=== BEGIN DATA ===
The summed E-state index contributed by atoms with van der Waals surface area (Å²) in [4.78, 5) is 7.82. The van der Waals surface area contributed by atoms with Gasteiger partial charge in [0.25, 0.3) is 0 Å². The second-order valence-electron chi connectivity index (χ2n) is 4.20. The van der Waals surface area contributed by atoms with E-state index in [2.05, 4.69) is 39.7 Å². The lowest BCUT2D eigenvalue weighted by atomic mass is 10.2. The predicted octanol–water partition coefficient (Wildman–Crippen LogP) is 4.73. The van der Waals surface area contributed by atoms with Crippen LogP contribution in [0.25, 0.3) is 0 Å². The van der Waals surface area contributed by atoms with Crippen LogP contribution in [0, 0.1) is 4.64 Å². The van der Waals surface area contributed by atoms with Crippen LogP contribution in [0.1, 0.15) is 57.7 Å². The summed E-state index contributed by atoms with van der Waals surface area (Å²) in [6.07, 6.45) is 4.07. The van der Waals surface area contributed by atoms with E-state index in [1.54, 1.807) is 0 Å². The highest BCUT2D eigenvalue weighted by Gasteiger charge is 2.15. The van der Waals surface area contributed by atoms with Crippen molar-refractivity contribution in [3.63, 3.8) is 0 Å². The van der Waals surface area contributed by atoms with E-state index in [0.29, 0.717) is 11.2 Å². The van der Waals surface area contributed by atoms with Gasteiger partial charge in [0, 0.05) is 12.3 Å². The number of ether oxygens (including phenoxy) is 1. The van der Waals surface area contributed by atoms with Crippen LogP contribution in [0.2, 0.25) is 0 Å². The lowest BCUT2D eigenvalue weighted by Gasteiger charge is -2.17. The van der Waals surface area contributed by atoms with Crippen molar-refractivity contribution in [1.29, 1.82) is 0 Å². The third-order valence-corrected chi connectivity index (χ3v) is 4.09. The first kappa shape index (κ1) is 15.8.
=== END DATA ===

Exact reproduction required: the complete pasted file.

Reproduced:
The summed E-state index contributed by atoms with van der Waals surface area (Å²) in [4.78, 5) is 7.82. The van der Waals surface area contributed by atoms with Gasteiger partial charge in [0.25, 0.3) is 0 Å². The second-order valence-electron chi connectivity index (χ2n) is 4.20. The van der Waals surface area contributed by atoms with E-state index in [2.05, 4.69) is 39.7 Å². The lowest BCUT2D eigenvalue weighted by atomic mass is 10.2. The predicted octanol–water partition coefficient (Wildman–Crippen LogP) is 4.73. The van der Waals surface area contributed by atoms with Crippen LogP contribution in [0.25, 0.3) is 0 Å². The van der Waals surface area contributed by atoms with Crippen LogP contribution in [0, 0.1) is 4.64 Å². The van der Waals surface area contributed by atoms with Crippen LogP contribution in [0.1, 0.15) is 57.7 Å². The summed E-state index contributed by atoms with van der Waals surface area (Å²) in [6.07, 6.45) is 4.07. The van der Waals surface area contributed by atoms with E-state index in [1.54, 1.807) is 0 Å². The highest BCUT2D eigenvalue weighted by Gasteiger charge is 2.15. The van der Waals surface area contributed by atoms with Crippen molar-refractivity contribution in [3.63, 3.8) is 0 Å². The van der Waals surface area contributed by atoms with E-state index in [0.29, 0.717) is 11.2 Å². The van der Waals surface area contributed by atoms with Gasteiger partial charge in [0, 0.05) is 12.3 Å². The number of ether oxygens (including phenoxy) is 1. The van der Waals surface area contributed by atoms with Crippen LogP contribution in [0.2, 0.25) is 0 Å². The lowest BCUT2D eigenvalue weighted by Gasteiger charge is -2.17. The van der Waals surface area contributed by atoms with Crippen molar-refractivity contribution in [1.29, 1.82) is 0 Å². The third-order valence-corrected chi connectivity index (χ3v) is 4.09. The first kappa shape index (κ1) is 15.8.